FedEx Wins Some Christmas Day Word-of-Mouth

In my office, our main overnight delivery service until recently was DHL. It was cheaper than FedEx, and reasonably reliable. But the word around the office was always that if you were serious about getting a package to someone overnight, you should spring for FedEx.

DHL is gone now.  On Christmas Day FedEx took a big step in reinforcing its reputation in the consumer’s mind as the most reliable choice overnight delivery. While UPS gave all of its employees the day off, FedEx announced that it would keep all 665 of its Express Centers open on Christmas morning.

A huge portion of the country has experienced really rough weather in the week before Christmas. Heavy snow and ice created havoc in air, rail, and ground transportation. Here in the Pacific Northwest, many roads are still iced over. Some packages — including many holiday presents — just couldn’t be delivered on time.

FedEx understood the disappointment that would cause, and decided to give parents one more chance to put the presents under the tree. This undoubtedly cost them a considerable amount of money, and created inconvenience and hardship for some of their employees. They did it anyway.

So if you were expecting a Christmas present via FedEx, you may be able to get it today. If it’s coming UPS? Sorry, you’ll have to wait until they get back on Friday.

Customers of both companies will remember what happened, and how each company responded to the challenge. So will all the people they talk to, and millions more who hear about it in media reports.

Which company will they choose when it absolutely, positively has to be there overnight?


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2 thoughts on “FedEx Wins Some Christmas Day Word-of-Mouth

  1. Dear Phil. I am sick of reading about DHL. I worked for Airborne in Seattle for 6 years before we were bought out by DHL. As many in the company my last day is approachig quickly. I have done everything in my power to give good service to my customers, as have many other fine people who work here. We may be low on the totem pole, and have nothing to do with the decisions made. I care about my customers. In addition, you can also pass on how I feel about the news items about how the large number of people being ‘fired’ in this country. The word fired should not be used interchangeably with being laid off, or a reduction in workforce. I am being laid off, not fired. Why don’t you write about the many fine people who have worked there fannies off for years for this company – or many other companies.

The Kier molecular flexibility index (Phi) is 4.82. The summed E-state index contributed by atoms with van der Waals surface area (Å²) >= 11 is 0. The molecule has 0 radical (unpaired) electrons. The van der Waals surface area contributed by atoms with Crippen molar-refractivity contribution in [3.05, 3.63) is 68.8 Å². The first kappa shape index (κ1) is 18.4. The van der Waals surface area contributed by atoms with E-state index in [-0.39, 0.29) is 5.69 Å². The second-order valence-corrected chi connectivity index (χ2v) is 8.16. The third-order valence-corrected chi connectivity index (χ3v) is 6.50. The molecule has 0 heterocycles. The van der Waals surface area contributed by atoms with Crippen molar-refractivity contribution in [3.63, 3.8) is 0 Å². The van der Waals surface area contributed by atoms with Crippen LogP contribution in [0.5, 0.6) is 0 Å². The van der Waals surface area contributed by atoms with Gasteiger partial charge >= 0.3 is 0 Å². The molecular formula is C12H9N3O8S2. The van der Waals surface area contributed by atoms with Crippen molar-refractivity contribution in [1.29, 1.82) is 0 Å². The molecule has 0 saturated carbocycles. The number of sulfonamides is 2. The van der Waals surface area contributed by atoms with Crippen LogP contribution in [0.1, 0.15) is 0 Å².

2. Francis,

    First of all, I’m sorry you’re losing your job. I’ve been laid off before (and, in the distant past, out-and-out fired. I agree with you — there’s a huge difference). I certainly did not mean to imply that DHL employees didn’t or don’t work hard, or care about their customers.

    My blog is about advertising and marketing — establishing a reputation and using that reputation to gain sales.

    And I believe that FedEx as a company has done a better job of reputation management than any of its other competitors. They staked out a position in the consumer’s mind — “When it absolutely, positively has to be there overnight” — and have done what it takes to make sure they own it.

    This doesn’t necessarily mean that FedEx is statistically better in on-time delivery than anyone else. But a significant chunk of the public believes that they are, and that counts for a lot.

    This past week, a lot of packages didn’t arrive on time, through no fault of the delivery companies or their hard-working employees. Only FedEx decided to open up on Christmas morning. I think that decision will pay dividends for them.